The growing demand for machine learning (ML) in recent years has led to an increased need for high-quality resources. ML can add great value to companies, and many sectors are now implementing it to solve complex business problems. They are able to generate actionable insights, assisting with their decision-making, helping them stay ahead of the curve. However, it is important to remember that ML is not the answer to every problem, and is only as good as the data it is given (Garbage in, Garbage out!). When used incorrectly, it can often cause more harm than good.
ML can be overwhelming to people who are not directly working with it, so this blog attempts to bring it back to basics.
ML can have a huge impact on helping businesses identify opportunities such as improving their business efficiency and their markerting reach. There are two very common types of ML; Supervised Learning and Unsupervised Learning, which work on different types of data and solve different types of challenges. Supervised learning is used when you want to build a model that can predict the value of a dependent variable from input variables, whereas unsupervised learning is used if you want to find hidden patterns by splitting data into clusters.
For example, supervised ML can be used to predict whether a customer is going to leave a service or stop buying a particular product. If a business is able to predict which customers are likely to leave, it gives the company a chance to reach out to the customer proactively and offer them an incentive to stay.
Essentially, we can use historic data, to teach the model what kind of customers are leaving a service by giving the model a set of inputs e.g.,
- How long a customer has been subscribed to a service
- The amount of engagement the customer has had with the company recently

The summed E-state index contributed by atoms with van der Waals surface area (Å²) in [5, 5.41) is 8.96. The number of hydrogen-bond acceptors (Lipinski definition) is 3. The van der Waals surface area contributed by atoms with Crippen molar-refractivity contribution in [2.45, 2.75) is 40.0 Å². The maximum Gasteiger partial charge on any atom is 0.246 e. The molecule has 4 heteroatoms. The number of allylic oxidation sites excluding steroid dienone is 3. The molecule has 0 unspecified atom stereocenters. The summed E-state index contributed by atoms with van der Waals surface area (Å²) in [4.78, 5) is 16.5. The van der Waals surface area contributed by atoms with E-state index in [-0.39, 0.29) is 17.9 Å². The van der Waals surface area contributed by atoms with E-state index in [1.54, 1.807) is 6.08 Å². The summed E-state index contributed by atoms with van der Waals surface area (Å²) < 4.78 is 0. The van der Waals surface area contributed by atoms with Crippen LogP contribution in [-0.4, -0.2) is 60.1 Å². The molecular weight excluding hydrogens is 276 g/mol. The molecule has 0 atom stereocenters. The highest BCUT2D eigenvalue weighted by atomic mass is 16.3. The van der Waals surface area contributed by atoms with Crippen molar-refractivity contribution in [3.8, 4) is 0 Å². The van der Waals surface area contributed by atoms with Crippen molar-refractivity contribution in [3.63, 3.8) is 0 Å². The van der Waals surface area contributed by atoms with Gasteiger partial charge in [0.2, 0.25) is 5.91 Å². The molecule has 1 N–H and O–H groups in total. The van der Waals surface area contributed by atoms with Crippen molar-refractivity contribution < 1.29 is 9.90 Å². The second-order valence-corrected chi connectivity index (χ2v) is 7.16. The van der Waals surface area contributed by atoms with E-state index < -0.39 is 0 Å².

The model learns this information (and whether that customer has left or not) to make predictions for future customers.
Unsupervised learning is used to uncover hidden patterns with data. This type of ML works on data that does not have known outputs. A popular technique within unsupervised learning is clustering. This is where we split the data into groups based on some pre-defined similarity; each cluster is made up of data points that are similar to each other in some way. This is, again, popular within marketing, enabling you to cluster groups, where similar people are grouped together. This can allow companies to tailor their marketing approach depending on the customer group.
There is no one-size-fits-all algorithm to solve every problem and it is often trial-and-error, but there are basic considerations that can help guide your decision. Some considerations are as follows:
- Computation time
- Do you need a model that has quick training time or prediction time? or both?
- Explainability and interpretability vs Complexibility
- Do you need a model that can be dissected and explained easily? Or can you use a more complex model if it increases the accuracy but sacrifice on the interpretability?
- Does your model need to handle large volumes of data?
- How is the output going to be used? E.g., are they going to be used to assist a stakeholder to make important business decisions? If so, the explainability may be what they are most interested in. Understanding how the results are generated and how the model is working can provide reassurance that the right decisions are being made.
I have recently delivered a webinar on this subject and you can watch it here. In addition to the webinar, Bays Consulting are offering training courses – Machine Learning Primer. This course will give you hands-on experience in both supervised and unsupervised learning. If you are interested in ML but you are not sure where to start – this course is for you! By the end of the course, you will understand the foundations of ML and will be able build and interpret a simple model in Python. For more details of the course, please contact us on firstname.lastname@example.org.